Deep Listening

I recently went out to dinner with a group of friends.  During the evening’s turn of events, I witnessed a phenomenon in which it did not appear as though any of my friends were really interested in hearing anything anyone else had to say, as each person took turns either interrupting the one who was speaking, or being interrupted while attempting to complete a sentence.   Since then, I’ve noticed that most people really don’t listen as they interrupt each other or space out while another person is speaking!

I like to listen.  I have learned a great deal from listening carefully.  Most people never listen.  – Ernest Hemingway

So, what’s going on?  For over a year now, I’ve made the conscious decision to incorporate Deep Listening as part of my daily practice. This practice has  been one of the most challenging, rewarding and life-altering mindfulness activities I’ve engaged in, to date.

This past week, during Asheville Insight Meditation’s event, our group explored “Deep Listening”.  Most of the members vividly recalled past events when another being deeply listened to them, and the positive emotions they experienced by being heard this way.

Deep listening is miraculous for both listener and speaker. When someone receives us with open-hearted, non-judging, intensely interested listening, our spirits expand.   – Sue Patton Thoele

Roadblocks to Listening Deeply

Most of us rarely listen well for very long.  Once we start paying close attention to our mind’s process of listening, we soon see roadblocks to our complete listening attention in the forms of intrusions, such as:  constant commentary, discursive thinking , planning, agendas, evaluating, judging, controlling, preconceptions,  interpretations and/or fear of some unpleasant results.    I’m sure we can add to this list.

So, what to do?  First, to engage in deep listening, we need to increase our awareness of our mind’s activities, while we are intending to be listening.  Are we completely present with and aware of what the other person is saying?  If not, we then practice letting go of our mind’s meanderings and re-set our intention to bring our fully engaged presence back to listening…..hearing what this precious being is saying and/or not saying.

Mindset to Support Deep Listening

The following suggestions can help us cultivate the space of pure presence with the mindset that best supports deep listening:

  • The Buddha said that everything rests on the tip of intention.  Repeatedly set our intention to engage in deep listening.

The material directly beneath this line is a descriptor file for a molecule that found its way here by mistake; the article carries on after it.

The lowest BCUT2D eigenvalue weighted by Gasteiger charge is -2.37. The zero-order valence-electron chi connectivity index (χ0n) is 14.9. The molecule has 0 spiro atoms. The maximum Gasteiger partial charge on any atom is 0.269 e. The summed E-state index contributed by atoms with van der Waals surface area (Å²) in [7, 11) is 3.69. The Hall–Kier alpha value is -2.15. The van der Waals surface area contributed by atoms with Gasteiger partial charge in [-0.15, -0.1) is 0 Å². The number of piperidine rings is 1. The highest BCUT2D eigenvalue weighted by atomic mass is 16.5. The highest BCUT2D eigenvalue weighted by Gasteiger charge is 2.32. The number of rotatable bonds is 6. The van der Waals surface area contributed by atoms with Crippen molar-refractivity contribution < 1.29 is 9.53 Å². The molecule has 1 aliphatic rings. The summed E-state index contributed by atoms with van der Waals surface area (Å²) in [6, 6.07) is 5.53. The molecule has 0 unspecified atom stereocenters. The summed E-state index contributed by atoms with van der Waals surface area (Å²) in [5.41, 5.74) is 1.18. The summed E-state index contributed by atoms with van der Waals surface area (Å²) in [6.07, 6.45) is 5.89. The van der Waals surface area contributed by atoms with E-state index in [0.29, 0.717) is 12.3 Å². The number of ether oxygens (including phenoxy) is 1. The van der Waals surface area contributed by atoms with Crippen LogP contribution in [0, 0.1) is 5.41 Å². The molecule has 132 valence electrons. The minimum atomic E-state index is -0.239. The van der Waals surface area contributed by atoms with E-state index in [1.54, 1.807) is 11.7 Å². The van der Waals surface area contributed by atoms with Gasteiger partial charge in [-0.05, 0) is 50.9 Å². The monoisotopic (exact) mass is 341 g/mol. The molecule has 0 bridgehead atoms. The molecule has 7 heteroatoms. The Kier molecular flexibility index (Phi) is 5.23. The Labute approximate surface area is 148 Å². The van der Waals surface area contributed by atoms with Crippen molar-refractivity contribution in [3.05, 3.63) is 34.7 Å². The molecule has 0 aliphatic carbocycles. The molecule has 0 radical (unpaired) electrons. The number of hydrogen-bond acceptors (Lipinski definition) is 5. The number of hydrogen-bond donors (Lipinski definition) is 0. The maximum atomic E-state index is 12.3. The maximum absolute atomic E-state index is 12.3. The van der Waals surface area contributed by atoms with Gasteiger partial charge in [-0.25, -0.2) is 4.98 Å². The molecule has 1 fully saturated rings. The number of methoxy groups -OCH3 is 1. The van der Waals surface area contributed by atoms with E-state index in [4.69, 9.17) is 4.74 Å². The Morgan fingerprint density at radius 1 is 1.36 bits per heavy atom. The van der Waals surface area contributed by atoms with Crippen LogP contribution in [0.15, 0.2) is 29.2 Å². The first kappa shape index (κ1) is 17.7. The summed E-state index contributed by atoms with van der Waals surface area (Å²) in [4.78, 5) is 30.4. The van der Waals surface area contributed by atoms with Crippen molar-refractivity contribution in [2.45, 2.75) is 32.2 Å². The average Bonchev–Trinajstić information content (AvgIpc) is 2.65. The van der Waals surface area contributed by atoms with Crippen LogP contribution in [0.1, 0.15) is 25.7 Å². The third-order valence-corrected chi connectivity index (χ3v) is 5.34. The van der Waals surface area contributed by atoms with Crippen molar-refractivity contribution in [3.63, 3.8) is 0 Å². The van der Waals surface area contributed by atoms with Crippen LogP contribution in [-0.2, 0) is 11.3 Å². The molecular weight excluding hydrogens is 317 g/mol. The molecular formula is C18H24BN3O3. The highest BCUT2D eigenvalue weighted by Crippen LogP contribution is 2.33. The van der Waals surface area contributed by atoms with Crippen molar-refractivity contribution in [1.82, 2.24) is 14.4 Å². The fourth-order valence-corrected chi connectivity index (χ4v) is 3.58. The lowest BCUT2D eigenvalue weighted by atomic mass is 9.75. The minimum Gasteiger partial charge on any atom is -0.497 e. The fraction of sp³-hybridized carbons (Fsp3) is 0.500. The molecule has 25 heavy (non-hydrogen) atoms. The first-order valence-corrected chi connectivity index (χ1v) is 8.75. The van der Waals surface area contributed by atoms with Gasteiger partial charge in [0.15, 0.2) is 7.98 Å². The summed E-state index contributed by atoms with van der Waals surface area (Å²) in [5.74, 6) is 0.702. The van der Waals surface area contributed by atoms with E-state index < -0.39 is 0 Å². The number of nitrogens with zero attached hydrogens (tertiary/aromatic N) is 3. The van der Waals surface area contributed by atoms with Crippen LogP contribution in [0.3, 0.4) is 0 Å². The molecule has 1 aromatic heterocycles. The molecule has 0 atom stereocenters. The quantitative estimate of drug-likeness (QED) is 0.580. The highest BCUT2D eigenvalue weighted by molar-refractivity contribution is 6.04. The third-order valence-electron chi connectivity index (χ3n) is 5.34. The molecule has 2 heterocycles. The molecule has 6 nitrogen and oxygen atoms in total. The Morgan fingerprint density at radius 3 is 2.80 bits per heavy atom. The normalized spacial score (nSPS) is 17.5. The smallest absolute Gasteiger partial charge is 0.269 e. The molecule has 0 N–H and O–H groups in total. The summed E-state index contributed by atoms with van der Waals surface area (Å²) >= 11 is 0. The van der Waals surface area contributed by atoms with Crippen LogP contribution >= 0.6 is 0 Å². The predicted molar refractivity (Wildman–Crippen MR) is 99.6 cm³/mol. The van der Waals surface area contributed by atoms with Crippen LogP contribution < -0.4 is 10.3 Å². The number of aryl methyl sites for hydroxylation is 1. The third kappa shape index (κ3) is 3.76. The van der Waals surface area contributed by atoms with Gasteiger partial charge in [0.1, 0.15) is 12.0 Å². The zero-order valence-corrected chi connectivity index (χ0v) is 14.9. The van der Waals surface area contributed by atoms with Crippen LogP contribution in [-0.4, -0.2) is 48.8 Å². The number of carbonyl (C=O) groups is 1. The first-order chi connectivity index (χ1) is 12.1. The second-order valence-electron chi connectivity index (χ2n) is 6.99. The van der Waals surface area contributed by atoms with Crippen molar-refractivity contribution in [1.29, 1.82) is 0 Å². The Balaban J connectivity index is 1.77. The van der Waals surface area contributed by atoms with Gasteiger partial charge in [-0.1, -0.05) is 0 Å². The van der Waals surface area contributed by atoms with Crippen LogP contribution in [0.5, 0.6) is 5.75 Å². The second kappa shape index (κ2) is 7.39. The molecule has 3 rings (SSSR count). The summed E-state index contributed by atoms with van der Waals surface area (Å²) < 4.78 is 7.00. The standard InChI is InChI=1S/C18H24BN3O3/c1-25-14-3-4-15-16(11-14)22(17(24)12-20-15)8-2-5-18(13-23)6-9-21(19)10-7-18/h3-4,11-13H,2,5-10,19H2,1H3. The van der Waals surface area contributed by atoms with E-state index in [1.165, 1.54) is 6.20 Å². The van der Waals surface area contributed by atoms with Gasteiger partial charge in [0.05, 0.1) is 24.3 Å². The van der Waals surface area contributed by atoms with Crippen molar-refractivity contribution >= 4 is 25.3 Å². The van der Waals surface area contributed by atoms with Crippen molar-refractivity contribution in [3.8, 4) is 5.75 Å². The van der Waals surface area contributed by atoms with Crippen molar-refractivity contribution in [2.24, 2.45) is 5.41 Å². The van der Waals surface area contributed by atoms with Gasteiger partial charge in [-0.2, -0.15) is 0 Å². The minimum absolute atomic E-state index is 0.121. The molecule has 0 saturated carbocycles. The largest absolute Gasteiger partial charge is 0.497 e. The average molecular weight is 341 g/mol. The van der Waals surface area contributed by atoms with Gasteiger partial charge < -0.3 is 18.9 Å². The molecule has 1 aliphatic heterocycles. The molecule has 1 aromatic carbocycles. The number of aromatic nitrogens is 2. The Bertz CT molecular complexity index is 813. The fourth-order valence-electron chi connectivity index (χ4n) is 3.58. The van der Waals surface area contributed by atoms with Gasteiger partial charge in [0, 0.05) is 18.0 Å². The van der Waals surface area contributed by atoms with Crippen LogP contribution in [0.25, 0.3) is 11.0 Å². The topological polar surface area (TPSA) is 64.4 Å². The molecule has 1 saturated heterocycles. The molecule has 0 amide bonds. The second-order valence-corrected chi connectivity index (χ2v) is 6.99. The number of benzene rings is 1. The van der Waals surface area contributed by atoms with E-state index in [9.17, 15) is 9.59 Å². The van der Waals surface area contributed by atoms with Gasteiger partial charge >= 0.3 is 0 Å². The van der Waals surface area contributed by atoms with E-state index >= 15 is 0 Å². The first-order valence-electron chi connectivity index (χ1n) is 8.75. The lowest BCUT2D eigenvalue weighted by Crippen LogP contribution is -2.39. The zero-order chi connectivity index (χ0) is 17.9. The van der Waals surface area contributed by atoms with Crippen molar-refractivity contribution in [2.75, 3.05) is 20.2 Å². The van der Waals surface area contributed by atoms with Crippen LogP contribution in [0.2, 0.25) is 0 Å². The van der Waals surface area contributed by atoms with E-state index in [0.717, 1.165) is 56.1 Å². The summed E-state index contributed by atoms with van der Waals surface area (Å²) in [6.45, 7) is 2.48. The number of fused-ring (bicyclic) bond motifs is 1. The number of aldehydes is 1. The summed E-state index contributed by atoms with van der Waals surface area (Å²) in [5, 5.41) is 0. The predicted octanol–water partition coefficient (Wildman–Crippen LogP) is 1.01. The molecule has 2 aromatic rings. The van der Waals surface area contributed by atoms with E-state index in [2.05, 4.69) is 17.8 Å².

• Adopt the attitude that listening deeply is important – it matters!
  • Practicing empathy, by imagining putting ourselves in other people’s shoes.
  • See our relationships as part of our spiritual practice:  Treating each person as a sacred being, deserving of our utmost respect!
  • Maintain a curiosity that seeks to understand others.

St. Benedict referred to Deep Listening as listening with the ears of the heart.

  • Lead from the heart by caring deeply about others.
  • Engage in the sacred pause, wherein nothing is more important at this moment then stopping to be actively present with this human being.
  • Practice, practice and practice!

I would be remiss in failing to mention some other great opportunities for deep listening, such as the calming and healing effects from listening deeply to nature.  One can even experience greater depths in one’s spiritual practice by listening to – silence.

I doubt that many of us were taught how to engage in deep listening by our parents or educators.  So, let’s be fair and patient with ourselves,as we slowly and gradually improve.

When we choose to adopt a commitment to deep listening , we will be actually cultivating an open and receptive awareness, in which deep listening is a natural and effortless process.

As most of us already know, it is impossible to give to others what we don’t first give to ourselves.  So let’s also practice listening deeply to our own hearts, with a seeking to understand ourselves.  May be hold ourselves with the gentle love and appreciation that supports the freedom of letting go, genuine connection and compassion for ourselves and others.

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2 Responses to Deep Listening

  1. Roger says:

    “The friend who can be silent with us in a moment of despair or confusion, who can stay with us in hour of grief and bereavement, who can tolerate not knowing, not curing, not healing, and face with us the reality of our powerlessness, that is a friend who cares.” – Henri Nouwen

  2. Pingback: Listening and Hearing Are Related And Different « James R. Eberts

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